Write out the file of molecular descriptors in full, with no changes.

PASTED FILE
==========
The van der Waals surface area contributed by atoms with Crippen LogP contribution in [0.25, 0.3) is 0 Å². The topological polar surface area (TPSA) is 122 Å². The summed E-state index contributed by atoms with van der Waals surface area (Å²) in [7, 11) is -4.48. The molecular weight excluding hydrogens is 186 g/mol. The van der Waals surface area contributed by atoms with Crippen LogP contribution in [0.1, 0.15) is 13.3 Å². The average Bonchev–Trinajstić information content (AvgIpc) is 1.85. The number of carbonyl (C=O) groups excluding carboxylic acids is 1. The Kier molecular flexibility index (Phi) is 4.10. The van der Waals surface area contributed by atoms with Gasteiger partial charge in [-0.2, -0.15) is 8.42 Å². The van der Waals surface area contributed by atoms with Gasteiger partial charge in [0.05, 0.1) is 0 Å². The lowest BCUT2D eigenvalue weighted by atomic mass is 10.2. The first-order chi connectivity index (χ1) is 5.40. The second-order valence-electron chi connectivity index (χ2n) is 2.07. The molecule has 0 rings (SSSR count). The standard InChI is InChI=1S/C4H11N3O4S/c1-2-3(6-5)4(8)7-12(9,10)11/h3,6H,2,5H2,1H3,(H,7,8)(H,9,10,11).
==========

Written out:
The van der Waals surface area contributed by atoms with Crippen LogP contribution in [0.25, 0.3) is 0 Å². The topological polar surface area (TPSA) is 122 Å². The summed E-state index contributed by atoms with van der Waals surface area (Å²) in [7, 11) is -4.48. The molecular weight excluding hydrogens is 186 g/mol. The van der Waals surface area contributed by atoms with Crippen LogP contribution in [0.1, 0.15) is 13.3 Å². The average Bonchev–Trinajstić information content (AvgIpc) is 1.85. The number of carbonyl (C=O) groups excluding carboxylic acids is 1. The Kier molecular flexibility index (Phi) is 4.10. The van der Waals surface area contributed by atoms with Gasteiger partial charge in [-0.2, -0.15) is 8.42 Å². The van der Waals surface area contributed by atoms with Gasteiger partial charge in [0.05, 0.1) is 0 Å². The lowest BCUT2D eigenvalue weighted by atomic mass is 10.2. The first-order chi connectivity index (χ1) is 5.40. The second-order valence-electron chi connectivity index (χ2n) is 2.07. The molecule has 0 rings (SSSR count). The standard InChI is InChI=1S/C4H11N3O4S/c1-2-3(6-5)4(8)7-12(9,10)11/h3,6H,2,5H2,1H3,(H,7,8)(H,9,10,11).